Over 8 years and 313 flights the three Skyrockets researched a variety of wing-fence, wing-slat and leading edge chord extension configurations, all designed to improve stability and maneuverability of transonic and supersonic aircraft, as well as the effect of various external stores (bombs and fuel tanks) on the aircraft’s behavior. All three D-558-2s survive, with D-558-2 #1 Skyrocket is on display at the Planes of Fame Museum, Chino, California, number two Skyrocket, the first aircraft to fly Mach 2, on display at the National Air and Space Museum in Washington D.C., and #3 aircraft on a pylon in the grounds of Antelope Valley College, Lancaster, California.
Northrop’s X-4 Bantam was designed to explore the stability of a semi-tailless planform at high-speed. Resembling the WW2-era Me 163 Komet and post-war DH.108 Swallow, the Bantam was built only big enough to hold the two J-30 jets, necessary instruments, a 45-minute fuel supply and pilot. The X-4 proved the opposite of its expected goal, suffering from pitch oscillation, tucking, and a tendency to “hunt” about all three axes. Various attempts were made to improve stability, but, mainly due to the primitive flight controls of the time, a permanent fix was never found, and the type was retired after six years and only 100 or so flights. The second X-4 is on display at the USAF Museum, and the first (which only flew for contractor flights and was retained as a spares source) has been restored and will go on display at the Air Force Flight Test Museum when it opens in December 2021 (or there abouts).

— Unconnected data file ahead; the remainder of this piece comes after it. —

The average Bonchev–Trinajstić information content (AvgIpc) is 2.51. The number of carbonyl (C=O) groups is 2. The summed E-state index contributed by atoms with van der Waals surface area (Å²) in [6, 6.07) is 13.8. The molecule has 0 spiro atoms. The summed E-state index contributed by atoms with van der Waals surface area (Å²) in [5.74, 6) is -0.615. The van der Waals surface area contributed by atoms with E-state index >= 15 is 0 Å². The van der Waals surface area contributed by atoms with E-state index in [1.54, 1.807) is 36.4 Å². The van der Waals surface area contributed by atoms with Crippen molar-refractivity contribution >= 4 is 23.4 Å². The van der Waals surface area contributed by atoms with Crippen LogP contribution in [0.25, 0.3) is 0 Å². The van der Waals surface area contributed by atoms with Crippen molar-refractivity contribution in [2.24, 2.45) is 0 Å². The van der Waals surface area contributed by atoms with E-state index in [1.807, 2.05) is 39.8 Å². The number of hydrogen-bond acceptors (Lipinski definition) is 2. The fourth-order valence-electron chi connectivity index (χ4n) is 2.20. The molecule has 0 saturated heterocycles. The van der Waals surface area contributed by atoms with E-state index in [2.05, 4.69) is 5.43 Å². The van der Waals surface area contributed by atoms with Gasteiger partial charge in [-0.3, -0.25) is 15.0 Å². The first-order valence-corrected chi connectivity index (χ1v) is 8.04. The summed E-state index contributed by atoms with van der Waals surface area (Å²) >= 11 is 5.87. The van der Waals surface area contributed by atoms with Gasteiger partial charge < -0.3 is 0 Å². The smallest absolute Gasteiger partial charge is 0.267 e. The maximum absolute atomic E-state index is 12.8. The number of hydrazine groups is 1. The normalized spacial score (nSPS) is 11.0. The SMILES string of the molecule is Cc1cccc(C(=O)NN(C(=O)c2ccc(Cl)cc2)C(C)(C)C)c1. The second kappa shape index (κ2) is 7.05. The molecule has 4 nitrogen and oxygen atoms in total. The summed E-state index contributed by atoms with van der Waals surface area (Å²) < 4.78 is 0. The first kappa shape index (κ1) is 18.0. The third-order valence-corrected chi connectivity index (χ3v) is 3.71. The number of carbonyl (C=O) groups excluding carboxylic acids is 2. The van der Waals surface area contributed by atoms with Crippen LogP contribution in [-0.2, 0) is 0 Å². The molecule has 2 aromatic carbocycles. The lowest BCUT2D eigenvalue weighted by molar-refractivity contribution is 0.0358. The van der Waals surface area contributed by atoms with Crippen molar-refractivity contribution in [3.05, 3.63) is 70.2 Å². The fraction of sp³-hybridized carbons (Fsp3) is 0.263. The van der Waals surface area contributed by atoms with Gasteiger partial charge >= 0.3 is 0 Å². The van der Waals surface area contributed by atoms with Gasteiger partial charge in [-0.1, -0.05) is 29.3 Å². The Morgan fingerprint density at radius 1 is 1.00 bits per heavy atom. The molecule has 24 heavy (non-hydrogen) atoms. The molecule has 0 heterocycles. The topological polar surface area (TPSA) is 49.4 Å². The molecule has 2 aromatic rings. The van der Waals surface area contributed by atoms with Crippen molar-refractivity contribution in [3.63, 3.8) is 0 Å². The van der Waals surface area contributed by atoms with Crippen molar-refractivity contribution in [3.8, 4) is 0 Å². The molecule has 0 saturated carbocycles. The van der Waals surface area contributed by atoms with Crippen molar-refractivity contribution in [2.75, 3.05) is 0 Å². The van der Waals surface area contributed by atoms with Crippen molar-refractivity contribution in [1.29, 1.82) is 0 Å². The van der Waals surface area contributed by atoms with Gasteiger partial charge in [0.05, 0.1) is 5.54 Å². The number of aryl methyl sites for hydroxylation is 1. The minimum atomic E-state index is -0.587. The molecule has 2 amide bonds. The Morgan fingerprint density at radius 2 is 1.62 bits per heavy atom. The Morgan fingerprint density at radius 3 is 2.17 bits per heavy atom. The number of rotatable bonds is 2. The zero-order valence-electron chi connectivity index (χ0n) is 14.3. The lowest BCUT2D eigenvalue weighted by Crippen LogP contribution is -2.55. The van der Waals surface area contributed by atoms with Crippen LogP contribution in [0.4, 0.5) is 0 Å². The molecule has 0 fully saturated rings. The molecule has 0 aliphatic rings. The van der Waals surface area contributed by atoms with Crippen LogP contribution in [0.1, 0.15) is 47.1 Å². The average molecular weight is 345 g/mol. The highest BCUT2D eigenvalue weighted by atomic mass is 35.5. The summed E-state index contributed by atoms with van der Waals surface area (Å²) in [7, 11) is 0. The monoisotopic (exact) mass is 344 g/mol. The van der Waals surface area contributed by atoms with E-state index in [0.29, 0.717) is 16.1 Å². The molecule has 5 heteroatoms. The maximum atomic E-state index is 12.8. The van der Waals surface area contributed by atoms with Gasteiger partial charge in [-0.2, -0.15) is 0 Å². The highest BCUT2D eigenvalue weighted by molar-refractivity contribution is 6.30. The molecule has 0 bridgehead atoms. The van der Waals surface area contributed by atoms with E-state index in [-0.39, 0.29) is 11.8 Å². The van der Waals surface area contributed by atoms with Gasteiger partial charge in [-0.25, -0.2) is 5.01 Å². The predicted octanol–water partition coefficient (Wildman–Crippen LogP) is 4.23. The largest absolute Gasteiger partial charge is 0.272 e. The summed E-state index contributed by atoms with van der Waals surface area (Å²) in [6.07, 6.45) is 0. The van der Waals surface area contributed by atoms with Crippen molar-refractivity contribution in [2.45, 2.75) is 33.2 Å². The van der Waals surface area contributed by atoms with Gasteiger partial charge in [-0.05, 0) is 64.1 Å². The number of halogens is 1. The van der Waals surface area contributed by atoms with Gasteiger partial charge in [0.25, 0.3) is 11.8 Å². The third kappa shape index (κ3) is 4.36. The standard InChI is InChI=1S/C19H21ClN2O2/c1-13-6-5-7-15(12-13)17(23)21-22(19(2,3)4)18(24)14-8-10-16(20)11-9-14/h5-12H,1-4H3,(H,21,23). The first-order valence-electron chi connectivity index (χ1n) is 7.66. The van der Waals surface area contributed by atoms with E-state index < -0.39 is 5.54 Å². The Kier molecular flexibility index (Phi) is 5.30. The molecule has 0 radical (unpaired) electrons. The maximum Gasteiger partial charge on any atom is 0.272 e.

The Douglas X-3 Stiletto was designed to test aircraft shaping for sustained supersonic speed, mainly a long, narrow fuselage and nose, and slender, low aspect ratio wings. Douglas expected the X-3 to reach 2,000 mph, however the experimental J46 engines did not develop, and so J34 engines were substituted, despite being half the expected thrust of the former jets. The Stiletto was considered a failure in its primary mission, being too underpowered to reach Mach 1 in level flight. The aircraft also had a high take-off speed as was difficult to control. The program did result in data on inertia coupling, and Lockheed also utilized the X-3's data when developing the F-104 Starfighter. The sole Stiletto is on display at the USAF Museum.